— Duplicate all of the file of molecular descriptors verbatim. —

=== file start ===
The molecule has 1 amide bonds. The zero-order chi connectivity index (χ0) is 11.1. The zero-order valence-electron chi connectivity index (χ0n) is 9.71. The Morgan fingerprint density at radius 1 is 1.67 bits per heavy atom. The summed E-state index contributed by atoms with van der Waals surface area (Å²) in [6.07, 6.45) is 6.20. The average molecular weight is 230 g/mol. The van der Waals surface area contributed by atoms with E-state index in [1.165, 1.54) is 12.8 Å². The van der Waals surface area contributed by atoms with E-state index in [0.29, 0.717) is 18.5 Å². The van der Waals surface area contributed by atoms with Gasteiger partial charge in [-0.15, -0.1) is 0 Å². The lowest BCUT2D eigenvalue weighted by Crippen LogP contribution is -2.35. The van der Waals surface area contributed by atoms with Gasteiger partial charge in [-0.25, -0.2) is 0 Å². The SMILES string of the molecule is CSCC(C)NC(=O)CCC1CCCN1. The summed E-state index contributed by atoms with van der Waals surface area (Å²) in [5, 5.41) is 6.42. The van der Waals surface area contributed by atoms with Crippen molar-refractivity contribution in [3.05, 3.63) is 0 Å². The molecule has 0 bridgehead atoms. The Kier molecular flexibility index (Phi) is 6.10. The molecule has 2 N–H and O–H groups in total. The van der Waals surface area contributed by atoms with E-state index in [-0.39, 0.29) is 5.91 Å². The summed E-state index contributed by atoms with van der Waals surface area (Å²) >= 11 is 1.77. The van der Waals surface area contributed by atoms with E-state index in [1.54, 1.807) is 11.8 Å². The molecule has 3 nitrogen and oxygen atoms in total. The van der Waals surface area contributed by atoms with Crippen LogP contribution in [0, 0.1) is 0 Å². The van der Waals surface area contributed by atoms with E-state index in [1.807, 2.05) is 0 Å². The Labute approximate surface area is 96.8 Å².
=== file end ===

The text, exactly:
The molecule has 1 amide bonds. The zero-order chi connectivity index (χ0) is 11.1. The zero-order valence-electron chi connectivity index (χ0n) is 9.71. The Morgan fingerprint density at radius 1 is 1.67 bits per heavy atom. The summed E-state index contributed by atoms with van der Waals surface area (Å²) in [6.07, 6.45) is 6.20. The average molecular weight is 230 g/mol. The van der Waals surface area contributed by atoms with E-state index in [1.165, 1.54) is 12.8 Å². The van der Waals surface area contributed by atoms with E-state index in [0.29, 0.717) is 18.5 Å². The van der Waals surface area contributed by atoms with Gasteiger partial charge in [-0.15, -0.1) is 0 Å². The lowest BCUT2D eigenvalue weighted by Crippen LogP contribution is -2.35. The van der Waals surface area contributed by atoms with Gasteiger partial charge in [-0.25, -0.2) is 0 Å². The SMILES string of the molecule is CSCC(C)NC(=O)CCC1CCCN1. The summed E-state index contributed by atoms with van der Waals surface area (Å²) in [5, 5.41) is 6.42. The van der Waals surface area contributed by atoms with Crippen molar-refractivity contribution in [3.05, 3.63) is 0 Å². The molecule has 0 bridgehead atoms. The Kier molecular flexibility index (Phi) is 6.10. The molecule has 2 N–H and O–H groups in total. The van der Waals surface area contributed by atoms with E-state index in [-0.39, 0.29) is 5.91 Å². The summed E-state index contributed by atoms with van der Waals surface area (Å²) >= 11 is 1.77. The van der Waals surface area contributed by atoms with E-state index in [1.54, 1.807) is 11.8 Å². The molecule has 3 nitrogen and oxygen atoms in total. The van der Waals surface area contributed by atoms with Crippen LogP contribution in [0, 0.1) is 0 Å². The van der Waals surface area contributed by atoms with E-state index in [1.807, 2.05) is 0 Å². The Labute approximate surface area is 96.8 Å².